It’s the magic

By Francisca Frisone, Latin America Girls Fund Fellow

The most beautiful beach in Ecuador was often covered with big orange shades whenever the crabs gathered in the sand for their afternoon sunbathe. You could swim with dolphins as they crossed near the shore. In the back of my aunt’s house, there were majestic mangrove trees, where we spent days rowing and swimming in the salty water during long vacation periods throughout the year.

My second home, Mompiche, was a paradise that back then could only be reached by boat, as there were no roads for cars. The main town was a settlement of colonizers who took the land away from an Afro-descendant community who moved to the opposite end of the beach, where the salty rivers meet the ocean. The Mompiche settlers called the new town Las Manchas, which literally translates to ‘the stains’, as a racist way to refer to its dark-skinned inhabitants.

Las Manchas was inhabited by a group of Afro-descendant fishers whose ancestors had lived in the mangrove forest. People from Las Manchas had an intimate relationship with the wonders of the mangrove; everyone relied on what the salty water forest provided, i.e. two vital elements: food and a source of income.

Women, for example, along with young kids, would go deep into the forest where they would spend their days collecting shells, while men would spend hours in the ocean to gather fish and other eatable animals. They were all responsible for taking care of the forest, as the forest was taking care of them. This meant they not only co-existed with nature, but considered nature, the forest, and the ocean sacred – key to the preservation of the ecosystem.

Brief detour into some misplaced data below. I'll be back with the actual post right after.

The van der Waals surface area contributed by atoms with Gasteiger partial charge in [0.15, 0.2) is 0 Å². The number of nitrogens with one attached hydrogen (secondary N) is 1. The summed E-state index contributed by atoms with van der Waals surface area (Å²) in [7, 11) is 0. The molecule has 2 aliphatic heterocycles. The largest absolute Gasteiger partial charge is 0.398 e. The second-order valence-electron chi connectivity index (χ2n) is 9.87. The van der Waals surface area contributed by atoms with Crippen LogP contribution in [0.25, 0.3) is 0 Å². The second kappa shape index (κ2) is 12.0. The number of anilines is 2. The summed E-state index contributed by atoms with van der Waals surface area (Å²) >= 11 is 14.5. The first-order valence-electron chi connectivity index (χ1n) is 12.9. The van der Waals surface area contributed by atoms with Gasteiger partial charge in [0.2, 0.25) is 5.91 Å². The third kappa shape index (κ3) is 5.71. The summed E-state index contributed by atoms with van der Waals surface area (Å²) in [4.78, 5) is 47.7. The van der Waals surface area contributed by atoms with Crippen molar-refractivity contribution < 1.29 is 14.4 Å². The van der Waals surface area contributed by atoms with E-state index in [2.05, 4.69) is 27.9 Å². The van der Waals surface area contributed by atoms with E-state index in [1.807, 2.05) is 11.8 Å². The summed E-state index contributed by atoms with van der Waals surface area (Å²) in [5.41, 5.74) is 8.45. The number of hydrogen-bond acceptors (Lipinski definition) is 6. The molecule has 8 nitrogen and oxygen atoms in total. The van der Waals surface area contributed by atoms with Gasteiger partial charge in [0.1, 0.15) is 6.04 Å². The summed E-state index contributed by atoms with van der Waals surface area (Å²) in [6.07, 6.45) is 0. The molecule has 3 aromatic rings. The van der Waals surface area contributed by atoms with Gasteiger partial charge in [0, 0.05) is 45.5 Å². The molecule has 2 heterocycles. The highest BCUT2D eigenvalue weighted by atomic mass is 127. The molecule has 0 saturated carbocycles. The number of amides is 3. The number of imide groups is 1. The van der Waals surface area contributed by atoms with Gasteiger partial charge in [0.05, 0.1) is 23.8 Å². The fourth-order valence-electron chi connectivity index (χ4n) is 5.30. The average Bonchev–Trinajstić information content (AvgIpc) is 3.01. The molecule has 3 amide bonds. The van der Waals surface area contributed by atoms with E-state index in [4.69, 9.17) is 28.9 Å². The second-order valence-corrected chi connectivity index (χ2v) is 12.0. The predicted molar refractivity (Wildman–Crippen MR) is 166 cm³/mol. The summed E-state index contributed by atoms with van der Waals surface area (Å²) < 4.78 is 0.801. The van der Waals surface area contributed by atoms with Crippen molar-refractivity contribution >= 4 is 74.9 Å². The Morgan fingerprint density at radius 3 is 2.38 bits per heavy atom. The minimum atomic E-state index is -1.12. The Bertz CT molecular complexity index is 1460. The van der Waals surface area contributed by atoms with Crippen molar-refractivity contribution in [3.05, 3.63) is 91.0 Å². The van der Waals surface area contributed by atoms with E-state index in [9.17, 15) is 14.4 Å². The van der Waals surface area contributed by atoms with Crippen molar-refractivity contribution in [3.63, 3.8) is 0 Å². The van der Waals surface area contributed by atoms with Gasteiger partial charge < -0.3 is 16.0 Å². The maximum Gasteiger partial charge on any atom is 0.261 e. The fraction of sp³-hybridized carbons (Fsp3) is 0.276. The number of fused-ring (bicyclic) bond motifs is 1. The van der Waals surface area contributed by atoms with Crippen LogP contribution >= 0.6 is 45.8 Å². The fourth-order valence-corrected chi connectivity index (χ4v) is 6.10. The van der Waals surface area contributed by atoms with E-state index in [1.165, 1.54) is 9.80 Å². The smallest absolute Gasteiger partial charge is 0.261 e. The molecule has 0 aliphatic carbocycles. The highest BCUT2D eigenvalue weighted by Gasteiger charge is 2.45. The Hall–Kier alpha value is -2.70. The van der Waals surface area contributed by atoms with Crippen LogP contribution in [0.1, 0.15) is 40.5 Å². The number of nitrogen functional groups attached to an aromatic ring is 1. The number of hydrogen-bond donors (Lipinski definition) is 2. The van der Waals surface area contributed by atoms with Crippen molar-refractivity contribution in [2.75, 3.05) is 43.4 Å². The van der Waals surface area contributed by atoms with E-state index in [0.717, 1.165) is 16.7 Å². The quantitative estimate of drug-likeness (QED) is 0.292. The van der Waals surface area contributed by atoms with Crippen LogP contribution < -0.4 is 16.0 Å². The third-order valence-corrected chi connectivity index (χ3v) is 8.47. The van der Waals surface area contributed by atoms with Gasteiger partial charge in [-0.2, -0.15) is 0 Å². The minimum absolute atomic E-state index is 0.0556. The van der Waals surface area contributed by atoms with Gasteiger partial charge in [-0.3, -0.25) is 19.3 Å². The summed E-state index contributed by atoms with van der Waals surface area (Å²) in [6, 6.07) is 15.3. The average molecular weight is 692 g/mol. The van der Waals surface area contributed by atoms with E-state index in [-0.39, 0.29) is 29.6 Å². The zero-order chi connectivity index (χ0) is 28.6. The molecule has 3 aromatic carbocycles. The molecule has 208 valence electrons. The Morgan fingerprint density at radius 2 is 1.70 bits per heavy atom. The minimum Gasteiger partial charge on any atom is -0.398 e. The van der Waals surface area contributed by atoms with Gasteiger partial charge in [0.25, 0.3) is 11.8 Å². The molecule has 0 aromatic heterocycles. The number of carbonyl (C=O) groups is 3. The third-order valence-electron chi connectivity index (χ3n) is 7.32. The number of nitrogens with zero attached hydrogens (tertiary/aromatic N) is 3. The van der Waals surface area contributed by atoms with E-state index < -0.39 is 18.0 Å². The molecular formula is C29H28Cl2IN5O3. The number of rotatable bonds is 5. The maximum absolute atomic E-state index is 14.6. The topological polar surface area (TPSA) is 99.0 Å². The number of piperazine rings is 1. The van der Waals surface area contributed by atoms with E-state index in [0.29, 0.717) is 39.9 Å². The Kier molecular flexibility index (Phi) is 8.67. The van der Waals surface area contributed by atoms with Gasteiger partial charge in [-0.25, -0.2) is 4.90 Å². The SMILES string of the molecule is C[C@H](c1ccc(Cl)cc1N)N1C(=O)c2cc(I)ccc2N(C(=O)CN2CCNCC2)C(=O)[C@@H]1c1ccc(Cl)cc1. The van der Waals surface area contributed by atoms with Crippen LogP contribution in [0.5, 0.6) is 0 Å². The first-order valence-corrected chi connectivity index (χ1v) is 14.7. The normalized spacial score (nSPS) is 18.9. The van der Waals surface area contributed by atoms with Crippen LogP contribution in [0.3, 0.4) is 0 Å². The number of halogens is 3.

Magic, anywhere you look

Mompiche’s mangrove is one of the most magical places I know. As soon as you enter, the weather is cool, the mud is dark and deep, and you plunge into mysterious sounds of creatures that hide under the light and shadows. When you swim in the salty water, it is sometimes hard to understand whether you’re in a forest under the water or on the surface.

People from Las Manchas were constantly surrounded by magical elements, which were part of their daily lives. For example, it was common to hear the stories of the local kids who would go deep into the mangrove with Fanny, a woman who became president of the Women Shell Collectors Association when the shrimp industry arrived to Las Manchas and who dedicated her life to the defense and protection of the mangrove. She would take the local kids deep into the forest to find and whisper to the oldest mangrove tree in order to cultivate a relationship with it. People from Las Manchas had a relationship with the environment since they were very young, therefore I had a strong feeling they belonged to the ecosystem and were part of the magic of the place.

Little I knew this magic could have a deadline.

In the name of development

In the past ten years, the government of Ecuador had a very important mission: turn Ecuador into a developed country. To achieve this, all forms of extractivist and mega construction projects became the main strategy. Under capitalism, every piece of land is an economic opportunity and must be exploited. Mompiche was no exception.

As the shrimp boom war began, outsiders convinced a few local people to sell their mangrove lands for shrimp farming, which resulted in the felling of big areas of the mangrove and the release of chemicals into the rivers. Locals started to organize to stop the shrimp factories from expanding and cutting down the whole forest, but were assaulted by people hired by the companies to stop them.

From then on, locals lived under menace and in constant fear of getting killed for protecting the mangrove, their homes, land, livelihoods, culture, and cosmovision. In spite of all their efforts, the monster was too big: shrimp factories increased, water pollution was unmanageable, and the mangrove disappeared.